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Blog networking study: non-personal relations and lurking

This post is part of the series describing the results of the study of blogger networking practices. Please take into account a couple of things:

  • This is a draft. Healthy scepticism and comments are very welcome.
  • Statements are linked to the names of people who talked about particular issue, those might be true or not true for others.


Blogging provides opportunities for both, building strong personal connections and establishing other, non-personal relations, those that Nancy calls “information relations” and Shawn addresses as “not ties”. While providing an opportunity to “keep an eye on things” (Dave) those relations do not require as much effort and commitment as goes into personal relations. Anoush, reacting to the summary of the interview with Nancy, discusses this aspect in her weblog:

In this interview, Nancy talks about information relationships vs human relationships emerging as a result of blogging. The notion of information relationships is that blogs allow to connect in a meaningful way to a wide range of people and their ideas without necessarily engaging with them on a personal level – as Nancy says “trust in what they are producing, which may have nothing to do with trust in them as a human being”.

I like this concept, and this quote formulates very well what I have been thinking about as the liberating aspect of the sorts of instrumental, utilitarian (in the good sense) social networks that can develop in the blogosphere.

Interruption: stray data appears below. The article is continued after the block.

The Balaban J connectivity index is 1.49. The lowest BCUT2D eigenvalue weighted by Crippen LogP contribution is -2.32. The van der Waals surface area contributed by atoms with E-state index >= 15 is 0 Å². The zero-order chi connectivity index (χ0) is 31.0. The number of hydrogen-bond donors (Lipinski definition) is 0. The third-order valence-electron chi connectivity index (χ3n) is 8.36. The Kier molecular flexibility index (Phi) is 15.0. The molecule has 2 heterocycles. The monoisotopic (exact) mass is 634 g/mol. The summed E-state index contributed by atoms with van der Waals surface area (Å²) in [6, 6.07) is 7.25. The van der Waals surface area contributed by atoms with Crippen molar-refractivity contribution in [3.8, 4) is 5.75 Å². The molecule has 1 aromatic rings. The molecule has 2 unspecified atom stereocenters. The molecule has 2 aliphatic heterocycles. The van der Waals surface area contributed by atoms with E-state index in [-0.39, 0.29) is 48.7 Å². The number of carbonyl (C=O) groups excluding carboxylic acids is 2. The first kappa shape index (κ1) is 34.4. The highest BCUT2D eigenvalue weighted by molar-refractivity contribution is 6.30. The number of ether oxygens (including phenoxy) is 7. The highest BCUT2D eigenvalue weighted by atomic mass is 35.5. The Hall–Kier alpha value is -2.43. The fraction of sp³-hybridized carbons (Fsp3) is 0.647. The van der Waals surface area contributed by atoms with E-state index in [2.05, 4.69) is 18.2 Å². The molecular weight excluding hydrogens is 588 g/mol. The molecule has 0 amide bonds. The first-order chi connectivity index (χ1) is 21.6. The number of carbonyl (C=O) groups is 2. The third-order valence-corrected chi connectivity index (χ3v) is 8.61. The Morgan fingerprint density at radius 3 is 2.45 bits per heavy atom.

When I think about various types of aggregations of indviduals and knowledge – groups, communities, network, and the collective – I always have a bit of a problem, a sense of discomfort, with the notion of “community”.   For me, “community” – in the social as well as learning-related sense – has always had something oppressive about it, like being stuck in a village where everyone gossips about everyone else and where there is a pressure to fit in, to fully participate.

In contrast, information/knowledge networks you can form in blogosphere do not require such full engagement on such a personal level.  I am not an avid blogger myself (this blog is very new and I am still trying to get into the habit of writing regularly). However, over years, I have accumulated a list of around 50 blogs that I read/scan daily.  In most of the cases, I don’t know the authors personally, and with many of them I have never had a conversational exchange, yet I feel I know them professionally, their ideas have shaped mine, they helped and are helping me every day tremendously to learn and feel intelectually connected and stimulated, not to mention helping me find, filter and evaluate resources for my research (books, papers, etc).

Although Anoush contrasts blogging networks and communities, the function of “information relations” between bloggers is not that different from lurking in communities (Nonnecke & Preece, 2003): they provide an opportunity to learn without the exposure and the effort that interaction requires.

However, there are differences as well. In a community learning through lurking is likely to be about the community itself or the domain that it is focused on. In a case of a weblog readers are exposed to as many domains as the author decides to cover, creating more opportunities for learning across boundaries than possible in a community setting. This learning is also person-centric: observing writing of a single person over time helps to develop trust in “what the blogger is producing” and a feeling of “knowing her professionally”.

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